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Why Niger Delta ministry was created, by Yar’Adua 12/9/2008

Posted by From Vincent Ikuomola, Abuja on 2008/09/12 | Views: 2108 |

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Why Niger Delta ministry was created, by Yar’Adua 12/9/2008

President Umaru Musa Yar’Adua yesterday explained his joker for the Niger Delta crisis.

President Umaru Musa Yar’Adua yesterday explained his joker for the Niger Delta crisis.

He said the newly created Ministry of the Niger Delta will serve as the primary vehicle for the delivery of his Administration’s agenda for the rapid socio-economic development of the oil-rich, but long-neglected region.

The ministry, according to the government, is to co-ordinate environmental and youth empowerment policy initiatives for the development of the region.

It is to be run by two ministers - one to focus on infrastructure development; the other on youth empowerment. By the new order, the Niger Delta Development Commission (NDDC), which has been working on the development of the region, is under the ministry.

Speaking at a meeting with the British Minister for Africa, Lord Malloch – Brown, President Yar’Adua said that the new ministry would oversee the implementation of measures and policies to resolve the peculiar problems of the Niger Delta.

"The Ministry will co-ordinate our efforts to tackle the challenges of infrastructural development, environment protection and youth empowerment in the region," the President said.

He also assured Lord Malloch-Brown that measures were being taken by the Federal Government to deal with security aspects of the problems in the Niger Delta.

President Yar’Adua also reiterated his administration’s appreciation of the offer by the British Government to assist Nigeria with the development of a greater institutional and human capacity to resolve some of the challenges in the region.

The Niger Delta was not the only issue discussed. The President said that the Federal Government was studying Nigerian laws with a view to initiating amendments that may be required to "operationalise" a Prisoner Transfer Agreement with Britain. Many Nigerians are in British prisons.

He reaffirmed his administration’s commitment to the war against corruption. "Nobody, no matter how highly placed, will be shielded, once caught in the web of corruption," President Yar’Adua told the British minister.

Malloch-Brown, who was accompanied to the State House by Mr. Bob Dewa, the British High Commissioner in Nigeria, said he discussed corruption and court cases concerning some Nigerian politicians with the President.

He also cleared the air on the nature of assistance his country offered to render in the Niger Delta, noting that it was purely on training.

Malloch-Brown said that at no time did Britain contemplate assistance in military hardware or sending down British soldiers to the Niger Delta.

He said: "It was the President himself that called for cooperation with us on some high court actions in the UK, which is enormously important priority for him and a broader commitment in fighting corruption and rule of law. In other words, he wants to ensure that the court in UK or here in Nigeria is fully respected in a way that you root out corruption and respect rule of law structure. He expressed cooperation and full support to what is happening in the law court in London."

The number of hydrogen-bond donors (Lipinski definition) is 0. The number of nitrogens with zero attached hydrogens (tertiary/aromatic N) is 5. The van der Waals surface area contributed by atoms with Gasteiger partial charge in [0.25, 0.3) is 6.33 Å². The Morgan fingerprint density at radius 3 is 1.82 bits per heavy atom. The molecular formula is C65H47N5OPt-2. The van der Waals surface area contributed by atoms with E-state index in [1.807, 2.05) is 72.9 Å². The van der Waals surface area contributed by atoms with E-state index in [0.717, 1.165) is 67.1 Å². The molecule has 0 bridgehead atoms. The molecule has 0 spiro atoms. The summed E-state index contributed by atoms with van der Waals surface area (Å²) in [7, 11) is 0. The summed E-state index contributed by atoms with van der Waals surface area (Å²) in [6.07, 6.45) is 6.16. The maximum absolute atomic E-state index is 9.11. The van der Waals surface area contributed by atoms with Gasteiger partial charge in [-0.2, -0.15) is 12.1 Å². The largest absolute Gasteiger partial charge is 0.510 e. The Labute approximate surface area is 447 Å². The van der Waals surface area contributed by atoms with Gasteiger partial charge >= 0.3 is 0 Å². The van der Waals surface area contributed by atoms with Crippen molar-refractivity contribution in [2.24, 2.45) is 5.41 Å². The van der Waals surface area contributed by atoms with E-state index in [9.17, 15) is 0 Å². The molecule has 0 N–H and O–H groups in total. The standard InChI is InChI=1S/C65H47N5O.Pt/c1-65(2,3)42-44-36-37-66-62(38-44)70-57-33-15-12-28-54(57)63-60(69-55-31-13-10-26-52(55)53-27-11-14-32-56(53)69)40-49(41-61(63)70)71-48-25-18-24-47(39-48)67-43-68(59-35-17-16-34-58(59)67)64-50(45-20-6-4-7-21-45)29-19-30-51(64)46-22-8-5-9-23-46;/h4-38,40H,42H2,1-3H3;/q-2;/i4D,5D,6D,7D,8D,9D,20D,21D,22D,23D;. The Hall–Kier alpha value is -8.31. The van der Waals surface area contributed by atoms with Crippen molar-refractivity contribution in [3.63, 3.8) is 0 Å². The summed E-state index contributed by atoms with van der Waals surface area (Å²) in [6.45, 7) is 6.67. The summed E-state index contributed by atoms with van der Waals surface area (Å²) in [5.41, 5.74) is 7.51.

Malloch-Brown also revealed that the case of former Governor James Ibori "came up in the context of what I have just said now."
"He pledged his full support and cooperation to the British legal authority handling the case," the envoy said.

Malloch-Brown also revealed that his discussion with President Yar’Adiua was a follow-up to the one that was opened during the President’s visit to UK in July.

"It was a follow-up to the issues that were raised in London when he was the guest of the government in July. It ranged from issues that had been raised then and he has instructed his ministers to follow up in the meantime. We had a good discussion on the good steps his government had taken. I also brought him warm regards from his good friend, Gordon Brown.

We also talked more of the existing warm relationship we have between Nigeria and UK as he knows I have been to Nigeria so many times and, for me, it is a homecoming. It is a great opportunity for me to feel what is going on the country," he said.

The Niger Delta, according to him, dominated the discussion.
"There has been large British development which has been going on here for a long time; it was touched on. The issues of the Niger Delta where we always try to support the government initiative to provide political solution to the issue and good governance to make sure the benefit of development reaches the people. We also want to make sure that the security forces operating in the Niger Delta are properly trained.

We20discussed the British role in supporting the development objective as well as security objective. And I do want to really stress because there has been a misunderstanding about this in the past and it is mainly the role of supporting and development in the Niger Delta that dominated the discussion."

Malloch-Brown blamed misunderstanding for the backlash that greeted the offer by his country at the height of militancy in the Niger Delta.

He said: "There is a misunderstanding about the proposal. The issue of training; we are already providing training for Nigerian peace-keeping and it is a long tradition of British training Nigerian defence forces. This is a training role in the background. It is not providing equipment and certainly not providing British soldiers. I think the bad reception and misunderstanding of the support, I think this is an extension of military training and cooperation, which has been going on between Nigeria and U.K.; it is not some new initiative or expansion of our role."

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